Meet Kathy and Scott Smith
Kathy Smith is a retired educator from Sykesville, Maryland. She spent the last 11 years of her teaching career working with special needs children. She, along with her husband Scott, relocated to the Tampa Bay area to enjoy their retirement and time with friends and family on or near the beach. They have been married for 37 years.
In January of 2018, at the age of 56, Kathy suffered a massive stroke. She was in a coma for several days, then in and out of a comatose state for nearly a month. Her doctors were not sure that she would survive. She spent two and a half months in a rehabilitation facility before coming home to her husband, Scott. They struggled with the need for 24-hour care and the need for greater support and understanding. “We went from having a great network of friends and an active life to staring at four walls, not knowing where to turn”, says Scott.
When Kathy first came to Voices of Hope for Aphasia, she had a 10-word vocabulary and struggled to communicate. Now her language has improved, she is far more expressive and is an active member of our conversation group. Kathy and Scott can communicate so much better as a couple and Scott is able to further understand what Kathy needs and how best to help her.
“When Kathy left the hospital for rehab, I feared it was a death sentence for her. After our first day at Voices of Hope, I knew my first instinct was wrong,” said Scott. “The other members of Voices of Hope have encouraged and motivated Kathy to work harder in speech and physical therapy. It is exciting, not just for Kathy, but for me”. Scott has found help and some of the tools needed to better care for Kathy in the caregiver’s support group. “This group has gotten us this far and I know it will only grow and help make our life better”.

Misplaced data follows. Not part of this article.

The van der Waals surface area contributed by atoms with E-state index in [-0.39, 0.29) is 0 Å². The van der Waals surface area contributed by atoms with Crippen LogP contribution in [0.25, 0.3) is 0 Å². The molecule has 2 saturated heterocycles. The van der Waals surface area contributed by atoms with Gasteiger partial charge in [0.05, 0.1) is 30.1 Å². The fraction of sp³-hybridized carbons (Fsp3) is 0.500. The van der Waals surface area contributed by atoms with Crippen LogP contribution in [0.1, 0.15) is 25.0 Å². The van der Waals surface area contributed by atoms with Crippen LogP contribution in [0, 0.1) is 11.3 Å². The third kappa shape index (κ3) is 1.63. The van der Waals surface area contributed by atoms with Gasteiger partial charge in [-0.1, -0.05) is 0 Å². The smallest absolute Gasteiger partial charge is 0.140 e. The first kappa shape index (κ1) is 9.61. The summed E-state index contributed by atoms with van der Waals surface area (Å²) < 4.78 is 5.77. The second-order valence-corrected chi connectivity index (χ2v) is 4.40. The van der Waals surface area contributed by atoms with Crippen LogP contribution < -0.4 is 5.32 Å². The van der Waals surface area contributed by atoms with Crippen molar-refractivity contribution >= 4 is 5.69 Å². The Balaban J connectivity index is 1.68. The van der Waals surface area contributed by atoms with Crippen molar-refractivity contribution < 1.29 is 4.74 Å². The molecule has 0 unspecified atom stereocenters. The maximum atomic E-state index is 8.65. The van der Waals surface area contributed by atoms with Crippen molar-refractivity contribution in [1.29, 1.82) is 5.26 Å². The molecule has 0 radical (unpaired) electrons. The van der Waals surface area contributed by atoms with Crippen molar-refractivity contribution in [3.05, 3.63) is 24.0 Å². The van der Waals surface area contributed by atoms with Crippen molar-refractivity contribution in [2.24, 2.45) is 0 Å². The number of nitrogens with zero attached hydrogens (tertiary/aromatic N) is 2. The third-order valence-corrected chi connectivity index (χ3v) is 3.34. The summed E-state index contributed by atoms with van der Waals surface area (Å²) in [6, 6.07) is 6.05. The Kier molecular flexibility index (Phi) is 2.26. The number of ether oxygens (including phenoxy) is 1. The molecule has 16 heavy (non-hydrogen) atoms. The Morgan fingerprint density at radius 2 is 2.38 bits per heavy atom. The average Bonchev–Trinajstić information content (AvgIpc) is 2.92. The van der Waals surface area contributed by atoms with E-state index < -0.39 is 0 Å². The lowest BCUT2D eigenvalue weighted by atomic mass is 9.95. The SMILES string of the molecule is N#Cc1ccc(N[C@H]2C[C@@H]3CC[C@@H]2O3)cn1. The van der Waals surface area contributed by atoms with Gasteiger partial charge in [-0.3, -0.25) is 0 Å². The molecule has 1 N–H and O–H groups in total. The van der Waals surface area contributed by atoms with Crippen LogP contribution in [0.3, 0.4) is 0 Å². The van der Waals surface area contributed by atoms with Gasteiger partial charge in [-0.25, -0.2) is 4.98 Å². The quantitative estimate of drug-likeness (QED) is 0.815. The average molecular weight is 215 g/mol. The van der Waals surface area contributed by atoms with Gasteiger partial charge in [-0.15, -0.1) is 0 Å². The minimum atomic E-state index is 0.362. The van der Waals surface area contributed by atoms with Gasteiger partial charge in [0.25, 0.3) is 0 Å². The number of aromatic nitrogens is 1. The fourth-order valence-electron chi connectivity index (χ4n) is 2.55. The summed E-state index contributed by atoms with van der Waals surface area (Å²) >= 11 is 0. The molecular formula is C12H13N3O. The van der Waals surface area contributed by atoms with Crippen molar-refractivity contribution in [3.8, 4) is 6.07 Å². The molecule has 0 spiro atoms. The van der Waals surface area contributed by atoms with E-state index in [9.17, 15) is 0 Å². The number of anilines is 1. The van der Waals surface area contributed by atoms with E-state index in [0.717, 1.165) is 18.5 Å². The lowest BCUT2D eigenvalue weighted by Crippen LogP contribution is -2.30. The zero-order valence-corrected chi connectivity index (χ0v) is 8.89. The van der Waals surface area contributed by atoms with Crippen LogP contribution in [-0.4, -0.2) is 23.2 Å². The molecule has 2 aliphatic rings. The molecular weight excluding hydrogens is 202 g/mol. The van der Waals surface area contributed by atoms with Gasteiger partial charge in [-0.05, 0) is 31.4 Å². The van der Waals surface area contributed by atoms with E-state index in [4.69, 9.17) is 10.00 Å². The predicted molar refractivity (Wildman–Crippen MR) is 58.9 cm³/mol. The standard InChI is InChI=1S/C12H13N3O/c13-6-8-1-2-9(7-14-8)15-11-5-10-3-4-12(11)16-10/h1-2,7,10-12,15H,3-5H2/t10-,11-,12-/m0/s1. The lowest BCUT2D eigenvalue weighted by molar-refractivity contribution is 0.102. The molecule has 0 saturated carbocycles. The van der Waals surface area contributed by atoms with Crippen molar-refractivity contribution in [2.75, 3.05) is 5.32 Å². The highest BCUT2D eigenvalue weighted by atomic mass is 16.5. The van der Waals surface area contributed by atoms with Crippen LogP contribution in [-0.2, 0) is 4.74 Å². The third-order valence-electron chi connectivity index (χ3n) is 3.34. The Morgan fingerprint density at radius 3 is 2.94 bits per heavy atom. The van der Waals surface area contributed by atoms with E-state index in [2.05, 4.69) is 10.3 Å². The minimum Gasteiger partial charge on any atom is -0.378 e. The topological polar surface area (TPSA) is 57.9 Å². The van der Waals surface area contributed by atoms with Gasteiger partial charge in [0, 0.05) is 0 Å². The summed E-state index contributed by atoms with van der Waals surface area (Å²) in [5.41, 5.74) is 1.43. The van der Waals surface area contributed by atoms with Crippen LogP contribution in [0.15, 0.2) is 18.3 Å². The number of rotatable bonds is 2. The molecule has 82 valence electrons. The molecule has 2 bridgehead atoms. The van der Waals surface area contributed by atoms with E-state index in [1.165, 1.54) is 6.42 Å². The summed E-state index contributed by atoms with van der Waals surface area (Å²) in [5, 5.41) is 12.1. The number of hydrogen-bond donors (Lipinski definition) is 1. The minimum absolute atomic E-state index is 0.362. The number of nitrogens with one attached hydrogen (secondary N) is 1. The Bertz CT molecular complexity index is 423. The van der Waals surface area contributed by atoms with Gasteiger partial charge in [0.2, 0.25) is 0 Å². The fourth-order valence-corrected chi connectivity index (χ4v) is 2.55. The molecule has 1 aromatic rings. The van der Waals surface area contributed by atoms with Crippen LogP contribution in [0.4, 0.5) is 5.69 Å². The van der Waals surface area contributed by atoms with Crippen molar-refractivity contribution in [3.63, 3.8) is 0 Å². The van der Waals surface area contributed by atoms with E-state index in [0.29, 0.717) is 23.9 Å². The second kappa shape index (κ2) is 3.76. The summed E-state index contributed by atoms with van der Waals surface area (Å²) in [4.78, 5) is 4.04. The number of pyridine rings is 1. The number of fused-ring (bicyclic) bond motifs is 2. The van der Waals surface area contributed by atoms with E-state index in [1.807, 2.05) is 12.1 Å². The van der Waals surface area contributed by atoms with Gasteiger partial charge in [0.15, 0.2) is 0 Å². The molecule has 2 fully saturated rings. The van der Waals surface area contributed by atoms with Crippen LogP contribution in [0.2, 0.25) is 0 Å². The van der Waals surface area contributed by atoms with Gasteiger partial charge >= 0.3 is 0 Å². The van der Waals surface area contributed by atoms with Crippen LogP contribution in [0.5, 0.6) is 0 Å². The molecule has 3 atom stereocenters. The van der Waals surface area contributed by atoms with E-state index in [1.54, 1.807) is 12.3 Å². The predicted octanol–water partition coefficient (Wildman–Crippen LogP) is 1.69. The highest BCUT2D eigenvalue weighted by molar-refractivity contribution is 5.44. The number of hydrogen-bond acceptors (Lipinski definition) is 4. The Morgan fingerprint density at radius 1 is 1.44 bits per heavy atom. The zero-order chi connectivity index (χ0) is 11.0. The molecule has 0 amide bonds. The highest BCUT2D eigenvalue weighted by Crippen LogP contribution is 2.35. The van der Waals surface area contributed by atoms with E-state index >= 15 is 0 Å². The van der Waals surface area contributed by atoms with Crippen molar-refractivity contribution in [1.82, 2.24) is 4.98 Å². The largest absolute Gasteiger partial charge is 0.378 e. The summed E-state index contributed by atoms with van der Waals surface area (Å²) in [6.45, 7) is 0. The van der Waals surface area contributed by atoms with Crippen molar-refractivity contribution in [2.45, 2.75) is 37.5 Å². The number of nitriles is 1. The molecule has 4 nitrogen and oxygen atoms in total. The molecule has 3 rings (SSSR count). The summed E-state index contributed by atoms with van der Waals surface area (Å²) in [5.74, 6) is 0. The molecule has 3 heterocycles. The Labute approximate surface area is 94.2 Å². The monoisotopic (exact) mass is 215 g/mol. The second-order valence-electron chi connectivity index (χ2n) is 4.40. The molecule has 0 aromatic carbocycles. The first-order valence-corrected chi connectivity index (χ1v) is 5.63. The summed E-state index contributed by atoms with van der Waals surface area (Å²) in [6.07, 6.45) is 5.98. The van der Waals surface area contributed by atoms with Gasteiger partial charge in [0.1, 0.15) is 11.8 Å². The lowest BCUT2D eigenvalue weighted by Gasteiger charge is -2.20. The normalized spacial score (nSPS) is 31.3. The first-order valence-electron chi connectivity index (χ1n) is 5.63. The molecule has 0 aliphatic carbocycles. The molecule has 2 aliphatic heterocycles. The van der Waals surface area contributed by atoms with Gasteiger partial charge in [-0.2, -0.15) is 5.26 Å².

Kaley is 25 years old. She is living with the loss of her speech due to an unknown degenerative condition. This letter captures what Voices of Hope for Aphasia means to her, and to many of our other members.
You asked today why we come to VOH and what it does for us. Here is why I do and what it does for me. I got sick in September of 2004 one month before my 14th birthday. I’ve seen over 65 doctors and had every test known to man performed. Being sick at such a young age was very difficult. Kids weren’t always the nicest. Same with strangers: some would point, laugh, mock, stare and make jokes about me. My mom saw your car magnet on someone’s car and stopped them. That is how we found you. I’m very glad she did. My mom found Voices of Hope at a point where I had given up hope that anyone would understand me and what I was going through or that I’d have friends.
Voices of Hope for Aphasia gave me hope again. It gave me great friends. It’s given me a safe place to be myself and a place where I’m not judged based on how well I can talk or walk or write.
For more information, reach out to us today firstname.lastname@example.org 727-249-1953.